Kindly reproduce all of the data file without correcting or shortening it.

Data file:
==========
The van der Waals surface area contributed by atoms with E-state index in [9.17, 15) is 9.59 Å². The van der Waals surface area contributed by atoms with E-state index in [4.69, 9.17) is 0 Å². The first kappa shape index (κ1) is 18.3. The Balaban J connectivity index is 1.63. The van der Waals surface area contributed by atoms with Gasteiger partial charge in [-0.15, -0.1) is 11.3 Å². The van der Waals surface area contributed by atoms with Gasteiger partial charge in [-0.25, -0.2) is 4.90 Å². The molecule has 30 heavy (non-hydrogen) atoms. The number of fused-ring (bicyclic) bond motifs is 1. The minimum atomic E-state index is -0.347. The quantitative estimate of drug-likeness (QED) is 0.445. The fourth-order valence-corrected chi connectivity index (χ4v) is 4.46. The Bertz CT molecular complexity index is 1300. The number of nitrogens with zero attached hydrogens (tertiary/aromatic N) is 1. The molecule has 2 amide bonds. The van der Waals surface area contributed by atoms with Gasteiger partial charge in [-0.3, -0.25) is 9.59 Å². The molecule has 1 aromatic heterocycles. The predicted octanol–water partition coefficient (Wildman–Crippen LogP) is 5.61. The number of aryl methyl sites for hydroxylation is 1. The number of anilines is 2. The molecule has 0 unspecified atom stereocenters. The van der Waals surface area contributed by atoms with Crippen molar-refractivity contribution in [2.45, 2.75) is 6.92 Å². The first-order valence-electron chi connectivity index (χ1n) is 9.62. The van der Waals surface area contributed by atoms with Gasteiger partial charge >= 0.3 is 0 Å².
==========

The van der Waals surface area contributed by atoms with E-state index in [9.17, 15) is 9.59 Å². The van der Waals surface area contributed by atoms with E-state index in [4.69, 9.17) is 0 Å². The first kappa shape index (κ1) is 18.3. The Balaban J connectivity index is 1.63. The van der Waals surface area contributed by atoms with Gasteiger partial charge in [-0.15, -0.1) is 11.3 Å². The van der Waals surface area contributed by atoms with Gasteiger partial charge in [-0.25, -0.2) is 4.90 Å². The molecule has 30 heavy (non-hydrogen) atoms. The number of fused-ring (bicyclic) bond motifs is 1. The minimum atomic E-state index is -0.347. The quantitative estimate of drug-likeness (QED) is 0.445. The fourth-order valence-corrected chi connectivity index (χ4v) is 4.46. The Bertz CT molecular complexity index is 1300. The number of nitrogens with zero attached hydrogens (tertiary/aromatic N) is 1. The molecule has 2 amide bonds. The van der Waals surface area contributed by atoms with Gasteiger partial charge in [-0.3, -0.25) is 9.59 Å². The molecule has 1 aromatic heterocycles. The predicted octanol–water partition coefficient (Wildman–Crippen LogP) is 5.61. The number of aryl methyl sites for hydroxylation is 1. The number of anilines is 2. The molecule has 0 unspecified atom stereocenters. The van der Waals surface area contributed by atoms with Crippen molar-refractivity contribution in [2.45, 2.75) is 6.92 Å². The first-order valence-electron chi connectivity index (χ1n) is 9.62. The van der Waals surface area contributed by atoms with Gasteiger partial charge >= 0.3 is 0 Å².